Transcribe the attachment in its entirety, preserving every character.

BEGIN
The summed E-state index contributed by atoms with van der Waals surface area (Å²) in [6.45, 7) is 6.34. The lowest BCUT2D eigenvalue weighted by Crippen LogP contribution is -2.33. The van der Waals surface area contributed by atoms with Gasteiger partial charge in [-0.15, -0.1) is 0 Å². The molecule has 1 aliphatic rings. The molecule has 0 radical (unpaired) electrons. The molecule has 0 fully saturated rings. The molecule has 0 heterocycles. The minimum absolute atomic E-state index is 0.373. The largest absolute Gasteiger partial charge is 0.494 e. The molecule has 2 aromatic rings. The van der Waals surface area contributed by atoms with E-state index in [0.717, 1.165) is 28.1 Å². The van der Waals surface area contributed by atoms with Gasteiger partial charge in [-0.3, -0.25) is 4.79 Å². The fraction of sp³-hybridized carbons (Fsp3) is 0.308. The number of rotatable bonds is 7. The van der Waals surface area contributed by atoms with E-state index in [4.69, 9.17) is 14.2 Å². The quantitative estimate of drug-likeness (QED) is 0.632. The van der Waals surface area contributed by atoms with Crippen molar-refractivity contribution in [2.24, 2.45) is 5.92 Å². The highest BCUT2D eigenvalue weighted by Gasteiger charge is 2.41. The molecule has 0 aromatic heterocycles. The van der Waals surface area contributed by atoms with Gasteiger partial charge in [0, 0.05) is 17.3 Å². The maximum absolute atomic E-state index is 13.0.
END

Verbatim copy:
The summed E-state index contributed by atoms with van der Waals surface area (Å²) in [6.45, 7) is 6.34. The lowest BCUT2D eigenvalue weighted by Crippen LogP contribution is -2.33. The van der Waals surface area contributed by atoms with Gasteiger partial charge in [-0.15, -0.1) is 0 Å². The molecule has 1 aliphatic rings. The molecule has 0 radical (unpaired) electrons. The molecule has 0 fully saturated rings. The molecule has 0 heterocycles. The minimum absolute atomic E-state index is 0.373. The largest absolute Gasteiger partial charge is 0.494 e. The molecule has 2 aromatic rings. The van der Waals surface area contributed by atoms with E-state index in [0.717, 1.165) is 28.1 Å². The van der Waals surface area contributed by atoms with Gasteiger partial charge in [-0.3, -0.25) is 4.79 Å². The fraction of sp³-hybridized carbons (Fsp3) is 0.308. The number of rotatable bonds is 7. The van der Waals surface area contributed by atoms with E-state index in [4.69, 9.17) is 14.2 Å². The quantitative estimate of drug-likeness (QED) is 0.632. The van der Waals surface area contributed by atoms with Crippen molar-refractivity contribution in [2.24, 2.45) is 5.92 Å². The highest BCUT2D eigenvalue weighted by Gasteiger charge is 2.41. The molecule has 0 aromatic heterocycles. The van der Waals surface area contributed by atoms with Gasteiger partial charge in [0, 0.05) is 17.3 Å². The maximum absolute atomic E-state index is 13.0.